Interesting Historical Facts
Anton "Tony" Hulman, Jr. (February 11, 1901 - October 27, 1977) was a businessman from Terre Haute, Indiana who rescued the Indianapolis Motor Speedway in 1945 and made the Indianapolis 500 popular.
Through clever advertising in the 1930s, Hulman popularized his firm's chief product, Clabber Girl Baking Powder.
Born into one of Terre Haute's wealthiest families, young Tony was raised in one of the city's finest homes and seemed destined to enter the family business, Hulman & Company.
He was educated at St. Benedict's School at Terre Haute, Lawrenceville School in New Jersey and Worcester Academy in Massachusetts. A stellar athlete with a trim physique, Tony excelled in the high hurdles and the pole vault at Worcester.
He served with the American Red Cross Ambulance Corps during World War I at the age of 17.
Upon graduation from Yale's Sheffield Scientific School in 1924, the young Hulman returned to Terre Haute to take his place in the family business, a place he would have to earn. His father, Anton Hulman, Sr., instructed the people of Hulman & Co., "Don't give Tony a place in the business. Let him work for it."
By 1926, Tony was the company's sales manager, and by 1931, at the age of 30, management of the whole company passed from father to son.
Making Clabber Girl a household name. Never one to rest on his laurels, and never satisfied with the status quo, Tony's first project was the Clabber Girl ad campaign, which he instigated as a ten-year plan to take the company's top product to national prominence.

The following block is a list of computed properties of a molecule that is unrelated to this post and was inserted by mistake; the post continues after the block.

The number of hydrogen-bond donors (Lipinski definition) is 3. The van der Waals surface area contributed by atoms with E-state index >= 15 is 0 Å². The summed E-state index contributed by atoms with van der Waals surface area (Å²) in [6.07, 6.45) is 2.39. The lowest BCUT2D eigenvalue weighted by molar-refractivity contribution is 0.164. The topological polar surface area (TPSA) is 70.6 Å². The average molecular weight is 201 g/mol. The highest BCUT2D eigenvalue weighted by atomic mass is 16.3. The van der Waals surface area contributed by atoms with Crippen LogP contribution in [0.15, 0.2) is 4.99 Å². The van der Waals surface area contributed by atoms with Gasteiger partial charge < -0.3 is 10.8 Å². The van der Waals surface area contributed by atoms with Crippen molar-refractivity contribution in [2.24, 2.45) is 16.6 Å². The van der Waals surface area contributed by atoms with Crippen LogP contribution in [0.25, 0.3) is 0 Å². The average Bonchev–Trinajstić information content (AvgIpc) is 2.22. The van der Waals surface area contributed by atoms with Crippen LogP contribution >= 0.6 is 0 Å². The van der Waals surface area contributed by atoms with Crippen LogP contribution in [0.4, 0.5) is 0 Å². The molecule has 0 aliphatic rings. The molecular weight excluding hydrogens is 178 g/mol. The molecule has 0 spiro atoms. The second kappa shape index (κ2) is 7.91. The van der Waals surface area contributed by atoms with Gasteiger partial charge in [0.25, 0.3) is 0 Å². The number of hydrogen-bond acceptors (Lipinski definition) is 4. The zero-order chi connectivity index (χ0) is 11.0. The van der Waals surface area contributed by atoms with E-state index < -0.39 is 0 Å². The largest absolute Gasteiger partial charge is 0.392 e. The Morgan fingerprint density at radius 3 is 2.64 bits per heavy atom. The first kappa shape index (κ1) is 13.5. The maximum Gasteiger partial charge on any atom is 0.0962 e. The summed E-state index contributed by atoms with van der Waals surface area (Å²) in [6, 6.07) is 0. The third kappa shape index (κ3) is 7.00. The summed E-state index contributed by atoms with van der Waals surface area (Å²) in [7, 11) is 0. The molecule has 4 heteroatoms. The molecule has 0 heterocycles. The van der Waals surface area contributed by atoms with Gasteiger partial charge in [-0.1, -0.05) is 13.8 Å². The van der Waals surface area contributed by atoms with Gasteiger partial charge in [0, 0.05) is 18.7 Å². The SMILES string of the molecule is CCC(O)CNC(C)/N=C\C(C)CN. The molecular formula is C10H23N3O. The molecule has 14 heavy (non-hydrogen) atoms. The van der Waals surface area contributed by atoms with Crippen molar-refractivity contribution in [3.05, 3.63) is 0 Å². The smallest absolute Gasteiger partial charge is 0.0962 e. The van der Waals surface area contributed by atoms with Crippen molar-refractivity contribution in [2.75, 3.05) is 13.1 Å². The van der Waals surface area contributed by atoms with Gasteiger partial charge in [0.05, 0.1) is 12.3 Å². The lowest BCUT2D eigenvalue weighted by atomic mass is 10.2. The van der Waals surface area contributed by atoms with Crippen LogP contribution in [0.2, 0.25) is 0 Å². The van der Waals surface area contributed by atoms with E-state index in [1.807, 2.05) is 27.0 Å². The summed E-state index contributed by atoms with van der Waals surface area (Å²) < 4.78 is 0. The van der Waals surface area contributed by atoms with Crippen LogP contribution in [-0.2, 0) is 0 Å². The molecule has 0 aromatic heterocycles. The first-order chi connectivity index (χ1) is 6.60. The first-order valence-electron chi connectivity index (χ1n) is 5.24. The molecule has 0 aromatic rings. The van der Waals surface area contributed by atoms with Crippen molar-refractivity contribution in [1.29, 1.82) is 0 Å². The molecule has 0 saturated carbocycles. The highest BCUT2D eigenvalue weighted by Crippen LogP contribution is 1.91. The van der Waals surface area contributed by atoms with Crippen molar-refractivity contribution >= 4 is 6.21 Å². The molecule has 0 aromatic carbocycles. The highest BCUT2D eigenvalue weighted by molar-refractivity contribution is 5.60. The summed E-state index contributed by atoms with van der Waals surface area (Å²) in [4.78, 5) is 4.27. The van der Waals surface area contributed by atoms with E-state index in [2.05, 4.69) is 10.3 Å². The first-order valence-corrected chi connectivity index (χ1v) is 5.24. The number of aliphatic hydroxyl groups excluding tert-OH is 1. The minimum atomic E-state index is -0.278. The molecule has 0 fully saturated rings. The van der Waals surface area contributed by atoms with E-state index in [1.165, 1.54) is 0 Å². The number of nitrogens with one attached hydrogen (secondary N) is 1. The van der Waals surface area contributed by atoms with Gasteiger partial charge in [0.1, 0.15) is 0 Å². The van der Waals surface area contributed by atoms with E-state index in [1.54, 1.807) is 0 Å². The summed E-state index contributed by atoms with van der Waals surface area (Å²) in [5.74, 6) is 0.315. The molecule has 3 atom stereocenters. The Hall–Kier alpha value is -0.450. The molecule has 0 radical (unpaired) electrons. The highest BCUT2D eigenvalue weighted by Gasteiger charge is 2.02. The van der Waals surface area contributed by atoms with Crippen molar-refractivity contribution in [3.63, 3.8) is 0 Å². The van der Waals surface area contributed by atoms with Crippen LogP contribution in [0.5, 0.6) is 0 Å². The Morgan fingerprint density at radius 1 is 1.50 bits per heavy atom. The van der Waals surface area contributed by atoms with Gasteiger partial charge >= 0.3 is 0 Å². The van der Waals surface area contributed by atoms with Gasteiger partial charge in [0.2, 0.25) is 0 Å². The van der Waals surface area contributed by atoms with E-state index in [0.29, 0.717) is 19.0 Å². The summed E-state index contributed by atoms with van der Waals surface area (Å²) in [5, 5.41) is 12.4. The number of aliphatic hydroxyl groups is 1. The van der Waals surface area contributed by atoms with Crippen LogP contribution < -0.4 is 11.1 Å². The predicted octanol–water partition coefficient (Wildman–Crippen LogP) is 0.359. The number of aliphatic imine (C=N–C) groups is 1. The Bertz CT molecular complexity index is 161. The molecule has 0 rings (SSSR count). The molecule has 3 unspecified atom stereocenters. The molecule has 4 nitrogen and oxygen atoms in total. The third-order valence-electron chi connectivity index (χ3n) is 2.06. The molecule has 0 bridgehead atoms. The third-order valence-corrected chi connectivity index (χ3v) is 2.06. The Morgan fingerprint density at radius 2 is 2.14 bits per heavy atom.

Salesmen crisscrossed the country, nailing signs to roadside posts and going to individual homes across the country, invariably inviting the lady of each house to try Clabber Girl. It worked, and despite the deepening Great Depression, Clabber Girl sales continued to climb. Even today, more than 70 years after the first ads of the campaign saw the light of day, Clabber Girl is a top-selling baking powder (if not the top seller) in the U.S.
One remnant of Tony's original sales push, a well-known billboard, is still visible along U.S. Highway 40 east of Terre Haute. It reads, "Five Minutes to Terre Haute, Home Of Clabber Girl Baking Powder," and has a clock at the top. It is considered a landmark in the area.
Among Wilbur Shaw's many associates was an investment broker named Homer Cochran, about whom little is known. A very quiet and private individual, Cochran had a longtime interest in racing and briefly tried dirt-track racing himself. Cochran had been telling Shaw for quite some time of a gentleman in Terre Haute, Ind., with whom he had been involved in several deals. That gentleman was Anton Hulman Jr.
Hulman is probably best known for buying the dilapidated Indianapolis Motor Speedway from a group led by World War I flying ace Eddie Rickenbacker immediately after World War II. Influenced by three-time Indy 500 winner Wilbur Shaw (who became the track's president in the early years of the Hulman regime), Hulman made numerous improvements to the track in time for the race to be held in 1946.